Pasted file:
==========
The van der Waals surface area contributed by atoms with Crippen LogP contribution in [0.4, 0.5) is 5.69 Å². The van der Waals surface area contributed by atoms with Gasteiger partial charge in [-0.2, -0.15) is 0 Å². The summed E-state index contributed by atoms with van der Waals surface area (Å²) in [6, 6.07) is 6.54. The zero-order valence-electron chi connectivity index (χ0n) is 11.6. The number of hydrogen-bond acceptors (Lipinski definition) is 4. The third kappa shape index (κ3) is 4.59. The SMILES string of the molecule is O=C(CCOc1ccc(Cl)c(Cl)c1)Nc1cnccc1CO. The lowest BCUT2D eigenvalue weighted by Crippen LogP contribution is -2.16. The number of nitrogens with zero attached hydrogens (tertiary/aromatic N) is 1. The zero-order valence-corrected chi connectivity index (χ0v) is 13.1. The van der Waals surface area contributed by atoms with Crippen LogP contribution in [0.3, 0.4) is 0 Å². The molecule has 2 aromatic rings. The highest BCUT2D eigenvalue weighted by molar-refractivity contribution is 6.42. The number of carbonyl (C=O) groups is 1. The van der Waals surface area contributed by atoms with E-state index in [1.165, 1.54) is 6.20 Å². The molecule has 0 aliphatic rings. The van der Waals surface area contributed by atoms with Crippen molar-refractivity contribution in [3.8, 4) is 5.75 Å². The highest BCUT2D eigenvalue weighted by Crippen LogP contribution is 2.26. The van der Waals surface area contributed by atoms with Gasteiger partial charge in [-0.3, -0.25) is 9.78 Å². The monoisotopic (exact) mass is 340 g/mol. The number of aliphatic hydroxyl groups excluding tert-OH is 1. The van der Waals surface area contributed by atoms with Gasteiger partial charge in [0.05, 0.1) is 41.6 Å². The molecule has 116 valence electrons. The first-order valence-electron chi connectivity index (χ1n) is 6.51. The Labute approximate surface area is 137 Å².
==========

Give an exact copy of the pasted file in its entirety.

The van der Waals surface area contributed by atoms with Crippen LogP contribution in [0.4, 0.5) is 5.69 Å². The van der Waals surface area contributed by atoms with Gasteiger partial charge in [-0.2, -0.15) is 0 Å². The summed E-state index contributed by atoms with van der Waals surface area (Å²) in [6, 6.07) is 6.54. The zero-order valence-electron chi connectivity index (χ0n) is 11.6. The number of hydrogen-bond acceptors (Lipinski definition) is 4. The third kappa shape index (κ3) is 4.59. The SMILES string of the molecule is O=C(CCOc1ccc(Cl)c(Cl)c1)Nc1cnccc1CO. The lowest BCUT2D eigenvalue weighted by Crippen LogP contribution is -2.16. The number of nitrogens with zero attached hydrogens (tertiary/aromatic N) is 1. The zero-order valence-corrected chi connectivity index (χ0v) is 13.1. The van der Waals surface area contributed by atoms with Crippen LogP contribution in [0.3, 0.4) is 0 Å². The molecule has 2 aromatic rings. The highest BCUT2D eigenvalue weighted by molar-refractivity contribution is 6.42. The number of carbonyl (C=O) groups is 1. The van der Waals surface area contributed by atoms with E-state index in [1.165, 1.54) is 6.20 Å². The molecule has 0 aliphatic rings. The van der Waals surface area contributed by atoms with Crippen molar-refractivity contribution in [3.8, 4) is 5.75 Å². The highest BCUT2D eigenvalue weighted by Crippen LogP contribution is 2.26. The van der Waals surface area contributed by atoms with Gasteiger partial charge in [-0.3, -0.25) is 9.78 Å². The monoisotopic (exact) mass is 340 g/mol. The number of aliphatic hydroxyl groups excluding tert-OH is 1. The van der Waals surface area contributed by atoms with Gasteiger partial charge in [0.05, 0.1) is 41.6 Å². The molecule has 116 valence electrons. The first-order valence-electron chi connectivity index (χ1n) is 6.51. The Labute approximate surface area is 137 Å².